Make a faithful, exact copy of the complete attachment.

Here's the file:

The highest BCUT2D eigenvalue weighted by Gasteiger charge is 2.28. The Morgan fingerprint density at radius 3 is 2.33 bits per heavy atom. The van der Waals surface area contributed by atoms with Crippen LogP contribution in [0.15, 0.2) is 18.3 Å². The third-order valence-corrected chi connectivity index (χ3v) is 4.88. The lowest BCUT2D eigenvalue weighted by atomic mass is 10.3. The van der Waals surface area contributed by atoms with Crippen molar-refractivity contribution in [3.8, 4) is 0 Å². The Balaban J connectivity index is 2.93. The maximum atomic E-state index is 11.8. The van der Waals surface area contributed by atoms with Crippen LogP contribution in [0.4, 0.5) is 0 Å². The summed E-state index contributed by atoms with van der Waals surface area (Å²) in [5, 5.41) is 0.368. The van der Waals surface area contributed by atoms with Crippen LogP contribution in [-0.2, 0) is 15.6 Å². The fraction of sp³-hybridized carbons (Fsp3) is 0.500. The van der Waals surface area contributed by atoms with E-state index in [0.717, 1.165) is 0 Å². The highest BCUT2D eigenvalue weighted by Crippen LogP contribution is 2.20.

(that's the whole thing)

The highest BCUT2D eigenvalue weighted by Gasteiger charge is 2.28. The Morgan fingerprint density at radius 3 is 2.33 bits per heavy atom. The van der Waals surface area contributed by atoms with Crippen LogP contribution in [0.15, 0.2) is 18.3 Å². The third-order valence-corrected chi connectivity index (χ3v) is 4.88. The lowest BCUT2D eigenvalue weighted by atomic mass is 10.3. The van der Waals surface area contributed by atoms with Crippen molar-refractivity contribution in [3.8, 4) is 0 Å². The Balaban J connectivity index is 2.93. The maximum atomic E-state index is 11.8. The van der Waals surface area contributed by atoms with Crippen LogP contribution in [0.4, 0.5) is 0 Å². The summed E-state index contributed by atoms with van der Waals surface area (Å²) in [5, 5.41) is 0.368. The van der Waals surface area contributed by atoms with Crippen LogP contribution in [-0.2, 0) is 15.6 Å². The fraction of sp³-hybridized carbons (Fsp3) is 0.500. The van der Waals surface area contributed by atoms with E-state index in [0.717, 1.165) is 0 Å². The highest BCUT2D eigenvalue weighted by Crippen LogP contribution is 2.20.